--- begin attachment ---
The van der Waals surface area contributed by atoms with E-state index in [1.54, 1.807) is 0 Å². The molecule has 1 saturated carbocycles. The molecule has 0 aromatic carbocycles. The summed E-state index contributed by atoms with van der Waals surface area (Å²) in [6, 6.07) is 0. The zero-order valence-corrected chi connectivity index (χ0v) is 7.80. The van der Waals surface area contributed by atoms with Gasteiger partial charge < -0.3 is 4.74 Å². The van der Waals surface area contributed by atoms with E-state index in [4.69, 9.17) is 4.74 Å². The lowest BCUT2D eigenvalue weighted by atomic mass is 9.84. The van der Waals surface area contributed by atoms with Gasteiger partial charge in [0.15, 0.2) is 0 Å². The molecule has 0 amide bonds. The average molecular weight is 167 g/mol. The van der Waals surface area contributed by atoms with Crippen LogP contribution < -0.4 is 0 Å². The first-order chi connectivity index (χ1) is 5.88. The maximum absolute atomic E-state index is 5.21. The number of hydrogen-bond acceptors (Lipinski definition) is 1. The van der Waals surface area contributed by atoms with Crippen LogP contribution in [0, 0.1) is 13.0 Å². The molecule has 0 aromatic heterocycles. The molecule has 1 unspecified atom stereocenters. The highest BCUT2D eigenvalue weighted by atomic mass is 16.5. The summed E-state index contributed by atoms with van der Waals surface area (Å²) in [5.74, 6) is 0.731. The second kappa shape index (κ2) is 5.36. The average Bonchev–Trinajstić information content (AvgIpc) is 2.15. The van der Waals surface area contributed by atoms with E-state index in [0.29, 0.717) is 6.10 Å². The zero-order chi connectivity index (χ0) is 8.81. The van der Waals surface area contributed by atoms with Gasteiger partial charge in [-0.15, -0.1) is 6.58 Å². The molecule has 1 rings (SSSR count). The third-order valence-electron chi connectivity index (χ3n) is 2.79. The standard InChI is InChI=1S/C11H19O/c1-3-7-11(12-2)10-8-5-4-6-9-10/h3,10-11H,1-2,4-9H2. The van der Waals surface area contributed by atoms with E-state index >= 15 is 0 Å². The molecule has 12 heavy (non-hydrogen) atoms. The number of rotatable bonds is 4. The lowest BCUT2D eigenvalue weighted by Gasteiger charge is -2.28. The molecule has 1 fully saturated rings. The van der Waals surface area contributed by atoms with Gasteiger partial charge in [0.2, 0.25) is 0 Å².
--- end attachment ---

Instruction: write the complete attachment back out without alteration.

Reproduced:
The van der Waals surface area contributed by atoms with E-state index in [1.54, 1.807) is 0 Å². The molecule has 1 saturated carbocycles. The molecule has 0 aromatic carbocycles. The summed E-state index contributed by atoms with van der Waals surface area (Å²) in [6, 6.07) is 0. The zero-order valence-corrected chi connectivity index (χ0v) is 7.80. The van der Waals surface area contributed by atoms with Gasteiger partial charge < -0.3 is 4.74 Å². The van der Waals surface area contributed by atoms with E-state index in [4.69, 9.17) is 4.74 Å². The lowest BCUT2D eigenvalue weighted by atomic mass is 9.84. The van der Waals surface area contributed by atoms with Gasteiger partial charge in [0.15, 0.2) is 0 Å². The molecule has 0 amide bonds. The average molecular weight is 167 g/mol. The van der Waals surface area contributed by atoms with Crippen LogP contribution < -0.4 is 0 Å². The first-order chi connectivity index (χ1) is 5.88. The maximum absolute atomic E-state index is 5.21. The number of hydrogen-bond acceptors (Lipinski definition) is 1. The van der Waals surface area contributed by atoms with Crippen LogP contribution in [0, 0.1) is 13.0 Å². The molecule has 0 aromatic heterocycles. The molecule has 1 unspecified atom stereocenters. The highest BCUT2D eigenvalue weighted by atomic mass is 16.5. The summed E-state index contributed by atoms with van der Waals surface area (Å²) in [5.74, 6) is 0.731. The second kappa shape index (κ2) is 5.36. The average Bonchev–Trinajstić information content (AvgIpc) is 2.15. The van der Waals surface area contributed by atoms with E-state index in [0.29, 0.717) is 6.10 Å². The zero-order chi connectivity index (χ0) is 8.81. The van der Waals surface area contributed by atoms with Gasteiger partial charge in [-0.15, -0.1) is 6.58 Å². The molecule has 1 rings (SSSR count). The third-order valence-electron chi connectivity index (χ3n) is 2.79. The standard InChI is InChI=1S/C11H19O/c1-3-7-11(12-2)10-8-5-4-6-9-10/h3,10-11H,1-2,4-9H2. The van der Waals surface area contributed by atoms with E-state index >= 15 is 0 Å². The molecule has 12 heavy (non-hydrogen) atoms. The number of rotatable bonds is 4. The lowest BCUT2D eigenvalue weighted by Gasteiger charge is -2.28. The molecule has 1 fully saturated rings. The van der Waals surface area contributed by atoms with Gasteiger partial charge in [0.2, 0.25) is 0 Å².